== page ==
By Isaiah Marcano
Demands for justice rang loud in Brazil on the morning of June 19, as nearly 2,000 civilians marched through the upscale Urca neighborhood of Rio de Janeiro. These protestors form a part of the “Movimento Escracho,” which derives its name from a word denoting severe criticism. Participants donned painted faces and brandished imposing signs that read, “For memory, truth, and justice.” Their fiery protests denounced former Army Captain Dulene Aleixo Garcez dos Reis, who served during the military dictatorship of 1964-85 as a torturer.
Such scenes are all too familiar throughout the world. Many states have developed amnesia regarding past human rights violations on the part of their governments. In the face of development, justice gets sidetracked, and high-ranking officials revel in unchecked impunity. It is up to citizens to demand justice from their governments. The question remains, however, to what extent does reopening past cases aid or hinder efforts toward national progress?
Under the 1995-2002 Cardoso regime, the Comissão Especial sobre Mortos e Desaparecidos Políticos (Special Commission on Political Deaths and Disappearances) was instituted as a remedy to these state crimes. It called for the Brazilian government to take full responsibility for the investigations of murders and disappearances of those who have participated or been accused of involvement in political activities between September 2, 1961 and October 5, 1988.
The Rousseff administration has also recently announced the formation of the Comissão da Verdade (Truth Commission). This investigative entity will be responsible for prosecuting human rights violations committed between 1946 and 1988. To this end, post-dictatorship governments in Brazil have at the very least offered nominal support to victims of state-sanctioned abuse. Several administrations have exposed past injustices and, despite undeniable inefficiencies, prosecuted some offenses.
A report released by the U.N. Subcommittee on Prevention and Torture on June 14, however, affirms the protestors’ grievances in Rio. According to the report, a culture that accepts military crimes persists in Brazil. Accountability severely diminishes as one scales the socio-economic and political hierarchy, and many Brazilians have simply had their fill.
The Movimento Escracho is admirable for shedding light on ex-military officials who have generally shied away from public life. The majority of activists are young university students condemning older, upper-class individuals. Generally speaking, participants in the Movimento Escracho have made commendable efforts to expose corruption in past administrations and pressure the state to end impunity.
The case of former Captain Garcez deals specifically with the torture of journalists and Secretary General of the Revolutionary Brazilian Communist Party Mario Alves, whose views directly contrasted those of the right-wing dictatorship. Similar to many of his former military counterparts, Garcez currently lives a relatively quiet life, sans any investigations or trials regarding his past human rights offenses. The impunity he has enjoyed since the fall of the dictatorship is reflective of flaws in Brazil’s democratic system, and its failure to meet many citizens’ demands for justice. The amnesty law passed in 1979, which exonerates military officials who have perpetrated torture and human rights violations during the dictatorship, has sparked controversy regarding these very demands.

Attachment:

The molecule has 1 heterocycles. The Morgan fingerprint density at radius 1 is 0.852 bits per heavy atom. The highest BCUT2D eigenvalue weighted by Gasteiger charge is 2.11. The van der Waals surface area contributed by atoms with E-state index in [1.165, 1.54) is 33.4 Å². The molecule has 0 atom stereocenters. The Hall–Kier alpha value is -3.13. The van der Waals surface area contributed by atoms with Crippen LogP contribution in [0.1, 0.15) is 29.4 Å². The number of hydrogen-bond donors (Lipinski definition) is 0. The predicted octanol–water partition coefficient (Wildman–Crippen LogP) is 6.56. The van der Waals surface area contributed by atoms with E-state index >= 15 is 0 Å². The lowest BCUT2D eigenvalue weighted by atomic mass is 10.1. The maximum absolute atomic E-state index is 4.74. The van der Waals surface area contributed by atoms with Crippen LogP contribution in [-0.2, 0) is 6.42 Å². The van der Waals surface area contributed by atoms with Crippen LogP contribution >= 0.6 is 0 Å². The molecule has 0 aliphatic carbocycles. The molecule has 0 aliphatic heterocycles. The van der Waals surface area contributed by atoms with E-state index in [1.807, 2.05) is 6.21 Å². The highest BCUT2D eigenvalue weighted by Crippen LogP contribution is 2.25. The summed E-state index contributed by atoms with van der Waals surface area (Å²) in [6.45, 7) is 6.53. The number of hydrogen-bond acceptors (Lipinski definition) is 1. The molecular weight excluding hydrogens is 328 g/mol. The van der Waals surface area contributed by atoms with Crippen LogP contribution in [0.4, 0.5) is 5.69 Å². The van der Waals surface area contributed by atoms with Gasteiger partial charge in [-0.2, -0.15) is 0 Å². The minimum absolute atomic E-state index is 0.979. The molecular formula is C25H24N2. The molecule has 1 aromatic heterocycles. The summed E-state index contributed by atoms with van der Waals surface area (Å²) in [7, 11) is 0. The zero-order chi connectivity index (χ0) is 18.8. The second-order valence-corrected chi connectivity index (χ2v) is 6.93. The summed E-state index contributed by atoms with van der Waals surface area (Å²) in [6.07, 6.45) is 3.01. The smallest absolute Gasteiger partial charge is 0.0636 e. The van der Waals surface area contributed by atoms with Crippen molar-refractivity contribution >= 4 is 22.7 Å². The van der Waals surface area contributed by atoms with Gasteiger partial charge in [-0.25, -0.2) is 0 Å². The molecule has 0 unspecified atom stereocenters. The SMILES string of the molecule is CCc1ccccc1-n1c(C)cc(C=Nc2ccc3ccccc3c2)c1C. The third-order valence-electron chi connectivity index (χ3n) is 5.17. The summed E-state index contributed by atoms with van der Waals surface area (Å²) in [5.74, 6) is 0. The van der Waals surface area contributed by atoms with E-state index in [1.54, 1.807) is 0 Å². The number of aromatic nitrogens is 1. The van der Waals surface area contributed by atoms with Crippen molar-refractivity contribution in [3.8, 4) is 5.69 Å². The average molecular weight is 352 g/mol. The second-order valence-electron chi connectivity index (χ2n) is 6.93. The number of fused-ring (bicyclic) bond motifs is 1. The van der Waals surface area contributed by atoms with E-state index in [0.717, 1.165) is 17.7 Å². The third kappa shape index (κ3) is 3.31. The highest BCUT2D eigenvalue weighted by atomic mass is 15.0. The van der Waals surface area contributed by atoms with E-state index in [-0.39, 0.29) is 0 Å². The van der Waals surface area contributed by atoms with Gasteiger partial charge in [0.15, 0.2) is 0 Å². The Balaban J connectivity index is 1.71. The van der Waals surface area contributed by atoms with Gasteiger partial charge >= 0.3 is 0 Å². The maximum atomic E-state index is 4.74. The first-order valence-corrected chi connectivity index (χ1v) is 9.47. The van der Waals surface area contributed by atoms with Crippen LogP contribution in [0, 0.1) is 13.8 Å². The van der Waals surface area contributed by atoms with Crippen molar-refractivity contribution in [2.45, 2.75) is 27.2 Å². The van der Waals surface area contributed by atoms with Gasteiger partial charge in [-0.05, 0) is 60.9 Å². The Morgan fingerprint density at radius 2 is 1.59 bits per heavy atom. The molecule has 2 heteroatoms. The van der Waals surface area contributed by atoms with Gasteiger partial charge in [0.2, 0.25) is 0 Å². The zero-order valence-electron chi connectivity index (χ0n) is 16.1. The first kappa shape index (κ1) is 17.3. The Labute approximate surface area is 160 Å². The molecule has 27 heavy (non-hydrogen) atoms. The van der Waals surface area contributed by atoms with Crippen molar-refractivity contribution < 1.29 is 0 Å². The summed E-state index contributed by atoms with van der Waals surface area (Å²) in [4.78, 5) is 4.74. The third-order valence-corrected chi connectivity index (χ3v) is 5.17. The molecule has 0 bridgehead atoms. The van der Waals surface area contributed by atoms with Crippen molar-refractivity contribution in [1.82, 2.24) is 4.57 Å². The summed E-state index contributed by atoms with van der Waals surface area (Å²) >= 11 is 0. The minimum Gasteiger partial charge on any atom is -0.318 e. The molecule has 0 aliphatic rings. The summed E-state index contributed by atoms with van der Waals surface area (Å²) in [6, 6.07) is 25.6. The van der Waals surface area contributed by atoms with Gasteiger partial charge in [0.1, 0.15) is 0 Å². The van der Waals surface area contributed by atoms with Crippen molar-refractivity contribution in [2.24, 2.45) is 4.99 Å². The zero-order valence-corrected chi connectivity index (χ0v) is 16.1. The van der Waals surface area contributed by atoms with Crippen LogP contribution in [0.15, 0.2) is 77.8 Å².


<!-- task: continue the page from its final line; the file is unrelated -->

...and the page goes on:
Movements like the Movimento Escracho are of the utmost value for a nation with such high geopolitical prospects. Recent news has placed Brazil among the leading global powers, and much attention has been given to its preparations for the 2014 World Cup and 2016 Summer Olympics. In the face of such momentous events, many disregard the country’s societal ails.
Despite its advances, however, the Brazilian government must tend to these sores in its history. Unaddressed instances of torture call the legitimacy of the Brazilian justice system into question. To prosecute crimes committed during the military dictatorship is in no way counterproductive for Brazil’s development; rather, it fulfills the state’s responsibilities to its citizens. The Partido dos Trabalhadores (PT), the ruling party in Brazil, has even released official statements to this cause. More specifically, the PT plans to fortify truth committees and mobilize younger generations in defense of justice.
As incidents similar to the events on June 19 spring up nationwide, government officials ought to pay close attention. There is great potential for the current administration to secure support among its constituency by prosecuting perpetrators of the military dictatorship who remain untried. Furthermore, Brazil may very well evolve into a vanguard of justice in Latin America, especially as nations such as Guatemala are pressured to hold their own civil-war criminals accountable for past abuses of power.
Isaiah Marcano, Research Associate at Council on Hemispheric Affairs
 Marcco Antonio Martoins, “ONG faz protesto contra suposto torturador na zona sul do Rio,” Folha de Sao Paulo, last modified June 19, 2012, accessed June 21, 2012, http://www1.folha.uol.com.br/poder/1106939-ong-faz-protesto-contra-suposto-torturador-na-zona-sul-do-rio.shtml.
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 ”Em defesa da memória,da verdade e da justiça,” Partido dos Trabalhadores, last accessed June 22, 2012, http://www.pt.org.br/secretaria_noticias/view/em_defesa_da_memoriada_verdade_e_da_justica